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A MUSICAL VOYAGE - Royal Australian Navy

A MUSICAL VOYAGE - Royal Australian Navy

- 132 – This was such

- 132 – This was such an honour and the experience of a lifetime. I was so proud to be a member of the Australian Defence Force and to represent my country on one of the most important days in Defence History. I carried the original bugle used in the 1915 battle for the whole day. I was honoured to do so and know that the diggers who gave their lives in the cause of freedom would have been proud. We then proceeded on to a VIP Breakfast and played two up, which I believe is a tradition on Anzac Day. We then moved on to the Lone Pine Service, where once again the service proceeded without any problem. It was a huge crowd and the atmosphere seemed much more relaxed than the Dawn Service. The bugle call went extremely well with no glitches. The rock group’s performance after the service was superb, but unfortunately I missed it as I was required at the New Zealand Service, at Chunuk Bair. The service began and I took my position whilst the wreath laying was taking place. The New Zealand Officer made the announcement to the crowd, before the ode, that “could all personnel please remain standing while the Last Post is sounded, followed by a minutes silence, then the Rouse will be played, and still remain standing until after the two national Anthems.”…. What was supposed to be a fairly straightforward directive turned out to be quite the opposite? The minutes silence was cut short, the rouse wasn’t played because the Turkish National Anthems was played early by accident in its place, and the music for the New Zealand National Anthem was not played at all!! The crowd had to sing it unaccompanied. As the bugler I was left stranded, having not been able to complete my official duties! The Officer in Charge came up to me after the service and apologised deeply for the major complications on their behalf. After the Chunuk Bair Service I was to be picked up by the Contingent but was left stranded on the pinnacle of the Gallipoli Peninsula. The Navy Band and the Federation Guard had forgotten about me. They were all attending the VIP luncheon at the Gallipoli Cottage and I was still on Chunuk Bair. Luckily for the New Zealand officer and his mobile phone, I was soon transported with the New Zealand Contingent to the bottom of the Gallipoli National Park and had leftovers for lunch. (carrot shavings and a 5cm piece of cold chicken) “Thanks heaps Contingent!!” What an excellent day, and a total career highlight. I’d like to thank all the bandies that went on the trip for their support and friendship whilst away. It was a real buzz!! Thanks guys!! Royal Australian Navy Band: A Musical Voyage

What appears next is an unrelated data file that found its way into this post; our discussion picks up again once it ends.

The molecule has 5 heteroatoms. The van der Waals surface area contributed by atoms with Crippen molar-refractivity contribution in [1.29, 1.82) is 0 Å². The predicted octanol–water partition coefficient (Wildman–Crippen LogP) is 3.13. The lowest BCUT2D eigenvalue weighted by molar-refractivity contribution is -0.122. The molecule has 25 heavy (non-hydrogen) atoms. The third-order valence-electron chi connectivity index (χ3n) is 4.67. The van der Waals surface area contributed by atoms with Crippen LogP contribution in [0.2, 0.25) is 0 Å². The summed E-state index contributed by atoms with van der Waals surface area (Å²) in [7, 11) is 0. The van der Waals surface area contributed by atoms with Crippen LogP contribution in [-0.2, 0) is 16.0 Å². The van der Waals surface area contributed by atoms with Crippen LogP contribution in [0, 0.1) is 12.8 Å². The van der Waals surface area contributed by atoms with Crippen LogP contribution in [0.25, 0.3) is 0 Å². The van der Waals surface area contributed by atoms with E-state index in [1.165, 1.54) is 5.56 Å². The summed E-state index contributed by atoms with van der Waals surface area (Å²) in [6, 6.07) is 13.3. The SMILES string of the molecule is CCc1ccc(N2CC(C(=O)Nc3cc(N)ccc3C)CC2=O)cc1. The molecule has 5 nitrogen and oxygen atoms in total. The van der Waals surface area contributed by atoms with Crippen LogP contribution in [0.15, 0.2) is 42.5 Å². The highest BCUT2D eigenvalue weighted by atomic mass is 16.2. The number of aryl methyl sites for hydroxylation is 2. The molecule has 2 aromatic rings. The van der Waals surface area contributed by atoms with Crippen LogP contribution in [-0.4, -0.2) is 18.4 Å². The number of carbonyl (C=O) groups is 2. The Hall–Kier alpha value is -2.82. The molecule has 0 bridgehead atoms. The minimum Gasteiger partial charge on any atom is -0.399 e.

- 133 – RAN BAND NEWS EDITION NUMBER 5 14 DECEMBER 2004 CHIEF PETTY OFFICER CAMILLE SMITH ENJOYS A HELICOPTER RIDE DURING A SEA DEPLOYMENT FROM THE DIRECTOR’S DESK We arrive at another very successful point on our voyage to promote Navy, and once again, there have been many successes for which we can all be proud. Stories abound throughout this edition of RAN Band News, which showcase the good work done by our people and their collective achievements. These stories also attest to Who We Are, What We Stand For, and Where We’ve Been. We are one of Australia’s premier military ensembles and we provide a very efficient and effective contribution to Navy’s public engagement profile. Many of our people have now served at sea and their involvement in these sea deployments has added significantly to the band’s profile within Navy. We have built on that program over the last six months and the articles in this edition on the deployments in HMAS Parramatta, HMAS Anzac, and HMAS Tobruk are an account of the work done and where we have been. Well done to all those members who have embraced the challenge and have contributed so very effectively to the success of our sea deployment program. Next year brings more challenges and opportunities. I look forward with much interest to hearing of the exploits of the eight musicians who embark in HMAS Anzac in January for Exercise Northern Trident. The Edinburgh Military Tattoo, to be held in Sydney next February, will give our people world wide exposure as well as an opportunity to participate alongside some of the best bands in the world. As well as participating in those events the usual round of ceremonial and public relations activities will continue. Over the next twelve months we will be building on our sea deployment program; but the challenge will be to do this for mutual benefit. I also expect to build on our previous good relationship with the Forces Advisory Council on Entertainment and hope to see other opportunities for deployments arise because of that relationship. Importantly though, I intend to ensure that the ‘whole of team’ tour’s program continues as shown in the band’s Marketing Plan; but the challenge will remain to withstand the funding pressure to enable this to happen. Royal Australian Navy Band: A Musical Voyage

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